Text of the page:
Viruses have evolved two fundamental growth strategies: an r-replication strategy and the K-replication strategy to enable them to avoid or coexist with the host immune response. Describe these strategies. What are the advantages and disadvantages of each strategy for a virus? Give an example of a specific virus and how it follows one of the strategies.
Examine the “Polio Virus Pattern of Infection” figure in assignments folder. This figure is taken from a 1959 paper on polio infections, before our modern understanding of the immune response to a viral infection. Describe the interaction of the virus with the host immune response depicted in this figure. What type of infection is depicted? What is causing the clinical symptoms (Headache, sore throat etc…)? What is likely responsible for virus levels in the throat and bloodstream?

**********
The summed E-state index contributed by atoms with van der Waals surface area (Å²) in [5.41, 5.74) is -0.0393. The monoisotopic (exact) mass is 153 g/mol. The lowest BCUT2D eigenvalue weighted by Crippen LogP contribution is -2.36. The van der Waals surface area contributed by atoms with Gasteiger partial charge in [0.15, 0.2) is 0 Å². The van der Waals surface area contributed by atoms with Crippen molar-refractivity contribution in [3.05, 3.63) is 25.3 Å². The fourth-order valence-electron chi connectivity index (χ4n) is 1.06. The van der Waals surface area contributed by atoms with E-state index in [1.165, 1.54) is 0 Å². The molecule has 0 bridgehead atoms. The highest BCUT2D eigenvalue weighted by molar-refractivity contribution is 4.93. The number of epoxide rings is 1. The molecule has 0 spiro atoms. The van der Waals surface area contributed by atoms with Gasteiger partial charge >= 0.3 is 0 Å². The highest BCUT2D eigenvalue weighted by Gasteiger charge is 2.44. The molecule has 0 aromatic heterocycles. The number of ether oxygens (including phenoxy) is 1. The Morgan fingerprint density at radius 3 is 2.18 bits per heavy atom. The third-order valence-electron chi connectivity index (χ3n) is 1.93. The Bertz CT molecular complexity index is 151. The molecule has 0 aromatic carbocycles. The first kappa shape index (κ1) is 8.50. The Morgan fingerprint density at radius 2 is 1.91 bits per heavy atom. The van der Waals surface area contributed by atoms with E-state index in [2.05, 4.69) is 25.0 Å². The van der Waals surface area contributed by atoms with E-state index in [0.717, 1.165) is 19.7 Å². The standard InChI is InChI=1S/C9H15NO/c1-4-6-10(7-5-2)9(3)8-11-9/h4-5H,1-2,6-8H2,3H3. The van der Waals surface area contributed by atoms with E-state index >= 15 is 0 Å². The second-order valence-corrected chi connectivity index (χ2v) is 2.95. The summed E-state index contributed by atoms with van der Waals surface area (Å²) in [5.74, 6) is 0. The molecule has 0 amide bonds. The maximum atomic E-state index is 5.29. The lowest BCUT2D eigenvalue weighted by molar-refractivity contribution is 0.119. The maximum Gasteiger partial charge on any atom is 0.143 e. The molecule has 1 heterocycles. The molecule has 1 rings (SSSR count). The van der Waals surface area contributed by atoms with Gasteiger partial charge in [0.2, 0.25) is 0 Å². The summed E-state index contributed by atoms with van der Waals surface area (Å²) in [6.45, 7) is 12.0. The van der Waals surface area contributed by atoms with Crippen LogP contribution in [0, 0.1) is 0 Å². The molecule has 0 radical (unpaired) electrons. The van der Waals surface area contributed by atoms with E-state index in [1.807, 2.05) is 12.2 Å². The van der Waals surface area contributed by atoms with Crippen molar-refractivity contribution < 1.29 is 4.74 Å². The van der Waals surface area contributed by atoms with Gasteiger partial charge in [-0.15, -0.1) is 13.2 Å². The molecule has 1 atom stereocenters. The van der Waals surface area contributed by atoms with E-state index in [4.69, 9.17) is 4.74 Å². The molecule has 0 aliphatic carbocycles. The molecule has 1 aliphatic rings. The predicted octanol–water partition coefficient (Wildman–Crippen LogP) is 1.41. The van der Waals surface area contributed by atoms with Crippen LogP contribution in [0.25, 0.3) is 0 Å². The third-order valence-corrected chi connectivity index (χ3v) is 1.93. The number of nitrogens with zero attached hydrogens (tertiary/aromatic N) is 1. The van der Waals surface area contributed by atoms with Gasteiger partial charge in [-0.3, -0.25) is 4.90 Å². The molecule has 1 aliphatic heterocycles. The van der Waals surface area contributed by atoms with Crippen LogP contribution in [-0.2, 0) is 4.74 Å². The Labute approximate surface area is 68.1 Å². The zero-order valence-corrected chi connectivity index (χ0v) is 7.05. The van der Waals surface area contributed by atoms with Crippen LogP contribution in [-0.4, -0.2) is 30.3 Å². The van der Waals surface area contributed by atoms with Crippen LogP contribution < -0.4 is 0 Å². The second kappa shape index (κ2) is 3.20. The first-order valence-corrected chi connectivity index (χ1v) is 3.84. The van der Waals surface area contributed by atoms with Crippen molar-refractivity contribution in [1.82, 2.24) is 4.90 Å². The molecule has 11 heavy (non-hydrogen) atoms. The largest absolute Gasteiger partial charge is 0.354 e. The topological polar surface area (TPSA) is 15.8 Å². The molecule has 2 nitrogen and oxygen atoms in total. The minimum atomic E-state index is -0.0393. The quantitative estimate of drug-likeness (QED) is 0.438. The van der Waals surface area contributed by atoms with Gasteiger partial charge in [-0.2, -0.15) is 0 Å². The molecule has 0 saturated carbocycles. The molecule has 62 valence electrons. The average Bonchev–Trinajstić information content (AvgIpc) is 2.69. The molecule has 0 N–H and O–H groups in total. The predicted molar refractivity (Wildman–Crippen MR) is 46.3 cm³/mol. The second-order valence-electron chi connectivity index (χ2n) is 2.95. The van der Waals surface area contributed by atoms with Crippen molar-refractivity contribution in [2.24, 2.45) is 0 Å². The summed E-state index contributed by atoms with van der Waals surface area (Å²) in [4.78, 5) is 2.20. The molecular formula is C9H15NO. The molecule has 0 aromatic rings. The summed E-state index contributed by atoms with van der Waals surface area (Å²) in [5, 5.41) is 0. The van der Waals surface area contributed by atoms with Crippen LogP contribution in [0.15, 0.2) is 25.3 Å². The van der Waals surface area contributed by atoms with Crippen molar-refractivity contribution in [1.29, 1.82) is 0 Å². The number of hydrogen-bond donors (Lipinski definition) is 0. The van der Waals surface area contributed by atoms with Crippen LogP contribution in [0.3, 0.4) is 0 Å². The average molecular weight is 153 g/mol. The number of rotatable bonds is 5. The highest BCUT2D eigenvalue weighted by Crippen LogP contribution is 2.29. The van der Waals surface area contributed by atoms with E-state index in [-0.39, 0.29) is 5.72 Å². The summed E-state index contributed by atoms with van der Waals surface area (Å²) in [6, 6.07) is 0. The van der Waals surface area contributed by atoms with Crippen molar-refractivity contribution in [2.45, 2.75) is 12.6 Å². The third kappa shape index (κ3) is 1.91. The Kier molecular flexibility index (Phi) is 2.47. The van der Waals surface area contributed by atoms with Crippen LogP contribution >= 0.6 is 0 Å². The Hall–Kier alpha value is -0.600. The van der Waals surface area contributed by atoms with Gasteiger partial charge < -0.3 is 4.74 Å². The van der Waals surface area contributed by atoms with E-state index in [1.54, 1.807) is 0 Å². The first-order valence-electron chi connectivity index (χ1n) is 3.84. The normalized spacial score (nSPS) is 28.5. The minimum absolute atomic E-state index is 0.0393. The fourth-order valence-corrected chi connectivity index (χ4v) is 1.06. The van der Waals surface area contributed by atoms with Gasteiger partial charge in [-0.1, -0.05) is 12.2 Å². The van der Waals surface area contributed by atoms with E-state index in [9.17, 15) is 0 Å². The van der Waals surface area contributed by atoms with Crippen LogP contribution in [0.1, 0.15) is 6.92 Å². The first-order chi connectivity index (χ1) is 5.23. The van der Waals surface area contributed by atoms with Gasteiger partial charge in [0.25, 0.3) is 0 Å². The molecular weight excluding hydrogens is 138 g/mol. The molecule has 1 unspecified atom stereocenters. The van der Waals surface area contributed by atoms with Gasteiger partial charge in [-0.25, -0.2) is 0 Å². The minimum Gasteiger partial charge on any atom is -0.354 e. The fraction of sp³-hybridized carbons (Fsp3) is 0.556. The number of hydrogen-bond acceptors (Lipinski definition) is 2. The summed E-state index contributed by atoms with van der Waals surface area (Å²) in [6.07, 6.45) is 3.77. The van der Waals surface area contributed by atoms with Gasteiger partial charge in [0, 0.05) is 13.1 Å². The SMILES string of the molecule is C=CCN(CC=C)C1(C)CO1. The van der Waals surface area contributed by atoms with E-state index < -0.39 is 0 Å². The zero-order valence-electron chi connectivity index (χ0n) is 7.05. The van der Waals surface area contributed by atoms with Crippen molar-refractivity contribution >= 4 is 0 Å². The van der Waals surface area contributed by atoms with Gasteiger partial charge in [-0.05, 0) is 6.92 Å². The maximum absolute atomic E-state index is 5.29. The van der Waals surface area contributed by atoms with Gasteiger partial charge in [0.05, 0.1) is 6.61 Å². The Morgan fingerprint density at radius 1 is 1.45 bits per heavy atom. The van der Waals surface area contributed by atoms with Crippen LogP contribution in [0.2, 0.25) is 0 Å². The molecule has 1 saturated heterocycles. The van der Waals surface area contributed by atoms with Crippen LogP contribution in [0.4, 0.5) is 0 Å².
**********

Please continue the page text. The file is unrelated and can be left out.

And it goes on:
For a virus to maintain a persistent infection, it must coexist with the host immune response. Viruses have evolved a number of ways of achieving this by modulating the adaptive immune response. Mechanisms for achieving this include immunoevasins that interfere with the function of MHC proteins, CTL escape mutants, killing of cytotoxic lymphocytes and infection of lymphocytes. Choose one of these mechanisms and describe how they facilitate the ability of the virus to evade the immune response. Give an example of a virus utilizing one of these mechanisms.
What are the features of the viral lifecycle for a latent infection? Most latent infections begin as acute infections, what are the molecular events required to switch to and maintain a latent infection? Provide specific examples with a known virus.
Read the review “Anatomy of Viral Persistence” by Michael Oldstone. What are the features of a virus and its host that contribute to a persistent infection?
As our technologies for detecting viruses improves, there will likely be more associations identified between viruses and chronic diseases. Read the review by Foxman and Iwasaki on the role of viral infections in complex diseases. Explain one of the viral associations with disease described in the article. What role does genetics of the host play in the disease? Why? Would these associations fulfill Koch’s Postulates?